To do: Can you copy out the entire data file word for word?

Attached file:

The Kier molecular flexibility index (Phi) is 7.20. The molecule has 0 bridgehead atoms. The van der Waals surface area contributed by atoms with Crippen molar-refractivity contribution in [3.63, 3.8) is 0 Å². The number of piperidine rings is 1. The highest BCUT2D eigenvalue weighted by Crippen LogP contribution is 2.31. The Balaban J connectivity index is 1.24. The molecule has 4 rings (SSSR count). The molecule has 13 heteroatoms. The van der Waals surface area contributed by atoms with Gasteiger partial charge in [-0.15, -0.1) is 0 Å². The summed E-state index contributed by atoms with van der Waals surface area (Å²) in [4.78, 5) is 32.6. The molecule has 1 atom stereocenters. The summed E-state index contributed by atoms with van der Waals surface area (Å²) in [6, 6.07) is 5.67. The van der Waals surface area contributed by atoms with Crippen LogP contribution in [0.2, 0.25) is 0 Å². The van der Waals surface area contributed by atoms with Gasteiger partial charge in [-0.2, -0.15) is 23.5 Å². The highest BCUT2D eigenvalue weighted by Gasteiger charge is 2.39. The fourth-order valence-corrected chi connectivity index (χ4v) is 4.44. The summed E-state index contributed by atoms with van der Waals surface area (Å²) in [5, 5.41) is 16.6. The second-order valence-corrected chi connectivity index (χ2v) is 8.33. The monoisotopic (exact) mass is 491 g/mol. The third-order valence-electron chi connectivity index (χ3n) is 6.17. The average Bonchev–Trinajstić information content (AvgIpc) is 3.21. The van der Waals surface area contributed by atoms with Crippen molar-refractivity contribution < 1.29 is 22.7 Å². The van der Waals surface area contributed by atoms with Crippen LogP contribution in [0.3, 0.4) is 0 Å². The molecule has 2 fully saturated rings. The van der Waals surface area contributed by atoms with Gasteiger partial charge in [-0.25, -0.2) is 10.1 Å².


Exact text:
The Kier molecular flexibility index (Phi) is 7.20. The molecule has 0 bridgehead atoms. The van der Waals surface area contributed by atoms with Crippen molar-refractivity contribution in [3.63, 3.8) is 0 Å². The number of piperidine rings is 1. The highest BCUT2D eigenvalue weighted by Crippen LogP contribution is 2.31. The Balaban J connectivity index is 1.24. The molecule has 4 rings (SSSR count). The molecule has 13 heteroatoms. The van der Waals surface area contributed by atoms with Gasteiger partial charge in [-0.15, -0.1) is 0 Å². The summed E-state index contributed by atoms with van der Waals surface area (Å²) in [4.78, 5) is 32.6. The molecule has 1 atom stereocenters. The summed E-state index contributed by atoms with van der Waals surface area (Å²) in [6, 6.07) is 5.67. The van der Waals surface area contributed by atoms with Crippen LogP contribution in [0.2, 0.25) is 0 Å². The van der Waals surface area contributed by atoms with Gasteiger partial charge in [-0.2, -0.15) is 23.5 Å². The highest BCUT2D eigenvalue weighted by Gasteiger charge is 2.39. The fourth-order valence-corrected chi connectivity index (χ4v) is 4.44. The summed E-state index contributed by atoms with van der Waals surface area (Å²) in [5, 5.41) is 16.6. The second-order valence-corrected chi connectivity index (χ2v) is 8.33. The monoisotopic (exact) mass is 491 g/mol. The third-order valence-electron chi connectivity index (χ3n) is 6.17. The average Bonchev–Trinajstić information content (AvgIpc) is 3.21. The van der Waals surface area contributed by atoms with Crippen molar-refractivity contribution < 1.29 is 22.7 Å². The van der Waals surface area contributed by atoms with Crippen LogP contribution in [0.3, 0.4) is 0 Å². The molecule has 2 fully saturated rings. The van der Waals surface area contributed by atoms with Gasteiger partial charge in [-0.25, -0.2) is 10.1 Å².